This seems like an intentional category to exclude. A small movement in Judea would hardly elicit the historians of the day to write books about. But who would write about such a small movement? How bout the ones involved, though even then they seemed somewhat reluctant. Historical writing did not carry the same weight as today and I’ve found many critics anachronistically will force it on the day. And the apostles seemed most interested in transference of knowledge by the “living voice” and the living Spirit. So how do they get rid of Paul? With a great brush they make his Jesus a cosmic one. Well, they are somewhat right. Though he layed his cosmicness aside and put on his peasant “terra” clothes for a short time. The only way to get rid of the sources we have and their credibility is to exclude them as incredulous by an incredulous means.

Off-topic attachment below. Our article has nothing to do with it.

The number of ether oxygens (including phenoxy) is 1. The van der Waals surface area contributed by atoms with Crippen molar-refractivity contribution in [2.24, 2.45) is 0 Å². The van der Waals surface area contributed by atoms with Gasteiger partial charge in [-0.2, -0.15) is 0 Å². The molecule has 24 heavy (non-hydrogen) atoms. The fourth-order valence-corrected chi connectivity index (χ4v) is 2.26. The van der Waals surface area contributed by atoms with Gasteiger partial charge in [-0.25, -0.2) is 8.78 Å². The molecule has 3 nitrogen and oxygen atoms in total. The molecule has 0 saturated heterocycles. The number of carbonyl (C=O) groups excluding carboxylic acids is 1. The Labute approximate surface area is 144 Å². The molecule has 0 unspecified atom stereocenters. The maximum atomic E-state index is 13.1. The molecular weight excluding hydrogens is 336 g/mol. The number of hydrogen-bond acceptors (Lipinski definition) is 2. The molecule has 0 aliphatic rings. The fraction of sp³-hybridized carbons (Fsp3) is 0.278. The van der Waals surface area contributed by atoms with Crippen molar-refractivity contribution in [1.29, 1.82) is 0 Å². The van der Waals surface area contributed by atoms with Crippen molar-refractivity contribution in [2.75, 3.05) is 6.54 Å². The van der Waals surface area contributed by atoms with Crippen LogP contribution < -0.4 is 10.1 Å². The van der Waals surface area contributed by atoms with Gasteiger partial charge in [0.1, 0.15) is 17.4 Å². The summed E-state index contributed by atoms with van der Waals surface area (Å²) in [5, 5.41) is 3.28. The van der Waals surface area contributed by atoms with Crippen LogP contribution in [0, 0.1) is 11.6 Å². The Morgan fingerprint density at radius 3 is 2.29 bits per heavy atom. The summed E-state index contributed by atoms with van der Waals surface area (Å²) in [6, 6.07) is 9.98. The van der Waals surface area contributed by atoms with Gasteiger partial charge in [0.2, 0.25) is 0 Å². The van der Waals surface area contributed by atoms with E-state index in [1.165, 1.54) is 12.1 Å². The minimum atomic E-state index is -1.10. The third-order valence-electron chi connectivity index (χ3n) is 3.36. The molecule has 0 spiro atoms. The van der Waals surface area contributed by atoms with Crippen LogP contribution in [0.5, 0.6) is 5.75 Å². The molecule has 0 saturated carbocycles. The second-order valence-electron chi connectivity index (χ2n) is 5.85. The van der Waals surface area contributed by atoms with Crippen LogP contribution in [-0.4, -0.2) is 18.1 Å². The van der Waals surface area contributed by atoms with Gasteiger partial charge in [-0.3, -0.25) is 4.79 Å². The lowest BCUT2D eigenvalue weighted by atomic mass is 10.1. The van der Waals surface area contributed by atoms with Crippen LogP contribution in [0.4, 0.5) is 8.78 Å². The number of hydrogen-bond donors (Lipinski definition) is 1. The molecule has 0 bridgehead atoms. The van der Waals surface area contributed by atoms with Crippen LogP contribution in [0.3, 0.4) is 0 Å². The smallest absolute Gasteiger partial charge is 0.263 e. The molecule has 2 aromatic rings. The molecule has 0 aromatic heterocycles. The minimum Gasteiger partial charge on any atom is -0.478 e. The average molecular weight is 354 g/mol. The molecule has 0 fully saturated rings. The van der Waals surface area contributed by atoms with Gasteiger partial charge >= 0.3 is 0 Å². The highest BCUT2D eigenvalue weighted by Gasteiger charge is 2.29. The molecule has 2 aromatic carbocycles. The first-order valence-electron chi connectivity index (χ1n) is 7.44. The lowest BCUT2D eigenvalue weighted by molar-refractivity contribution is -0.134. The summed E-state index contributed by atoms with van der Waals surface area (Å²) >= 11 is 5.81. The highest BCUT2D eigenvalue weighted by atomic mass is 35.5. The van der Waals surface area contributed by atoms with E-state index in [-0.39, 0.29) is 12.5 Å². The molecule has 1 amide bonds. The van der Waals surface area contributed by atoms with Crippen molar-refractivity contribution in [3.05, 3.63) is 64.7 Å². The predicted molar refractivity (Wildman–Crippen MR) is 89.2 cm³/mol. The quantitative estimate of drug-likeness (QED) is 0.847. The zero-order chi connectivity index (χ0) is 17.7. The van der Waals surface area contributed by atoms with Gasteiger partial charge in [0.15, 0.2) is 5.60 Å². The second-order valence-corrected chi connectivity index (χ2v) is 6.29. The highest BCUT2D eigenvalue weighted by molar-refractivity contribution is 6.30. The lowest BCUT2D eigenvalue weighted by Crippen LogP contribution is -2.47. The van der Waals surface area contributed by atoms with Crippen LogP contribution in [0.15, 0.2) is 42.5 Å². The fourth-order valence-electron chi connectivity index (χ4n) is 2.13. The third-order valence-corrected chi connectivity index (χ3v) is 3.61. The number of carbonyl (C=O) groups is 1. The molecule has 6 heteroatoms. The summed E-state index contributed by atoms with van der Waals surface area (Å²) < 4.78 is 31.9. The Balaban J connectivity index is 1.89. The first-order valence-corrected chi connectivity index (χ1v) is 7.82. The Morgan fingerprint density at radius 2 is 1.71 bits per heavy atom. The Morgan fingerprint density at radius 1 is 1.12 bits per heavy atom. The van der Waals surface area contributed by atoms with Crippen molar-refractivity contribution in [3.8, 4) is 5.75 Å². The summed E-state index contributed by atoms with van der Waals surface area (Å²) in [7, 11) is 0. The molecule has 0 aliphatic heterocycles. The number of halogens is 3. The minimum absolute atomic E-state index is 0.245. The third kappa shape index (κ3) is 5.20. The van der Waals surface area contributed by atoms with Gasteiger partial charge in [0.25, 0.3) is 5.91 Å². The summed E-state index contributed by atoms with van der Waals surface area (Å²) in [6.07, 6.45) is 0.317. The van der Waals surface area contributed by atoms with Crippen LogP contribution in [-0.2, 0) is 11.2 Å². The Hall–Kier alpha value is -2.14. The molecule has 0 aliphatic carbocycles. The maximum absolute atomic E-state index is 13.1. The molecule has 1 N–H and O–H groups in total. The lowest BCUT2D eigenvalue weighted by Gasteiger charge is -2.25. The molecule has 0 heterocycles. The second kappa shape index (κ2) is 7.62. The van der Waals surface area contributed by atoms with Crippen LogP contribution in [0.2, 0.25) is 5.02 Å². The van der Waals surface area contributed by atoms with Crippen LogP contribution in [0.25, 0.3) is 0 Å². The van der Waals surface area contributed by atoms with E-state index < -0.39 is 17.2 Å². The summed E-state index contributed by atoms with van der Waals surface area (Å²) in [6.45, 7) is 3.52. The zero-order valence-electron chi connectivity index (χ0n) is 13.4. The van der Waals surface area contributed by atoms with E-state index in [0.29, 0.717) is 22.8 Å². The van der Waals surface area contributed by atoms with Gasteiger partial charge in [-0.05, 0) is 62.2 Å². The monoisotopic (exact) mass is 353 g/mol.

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      bock

      No Non-Christian sources dlb

      j:

       

      You are right that Christian sources are dismissed too quickly and count as evidence.

       

      However, such sources are important, especially in a discussion that claims that Jesus did not exist at all. So there are worth raising and discussing with those who have doubts or are skeptical. 

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    Nehemias Monteiro

    Other christian, jew and pagan sources
    Dr. Bock,

    You said: “You are right that Christian sources are dismissed too quickly and count as evidence. However, such sources are important, especially in a discussion that claims that Jesus did not exist at all.”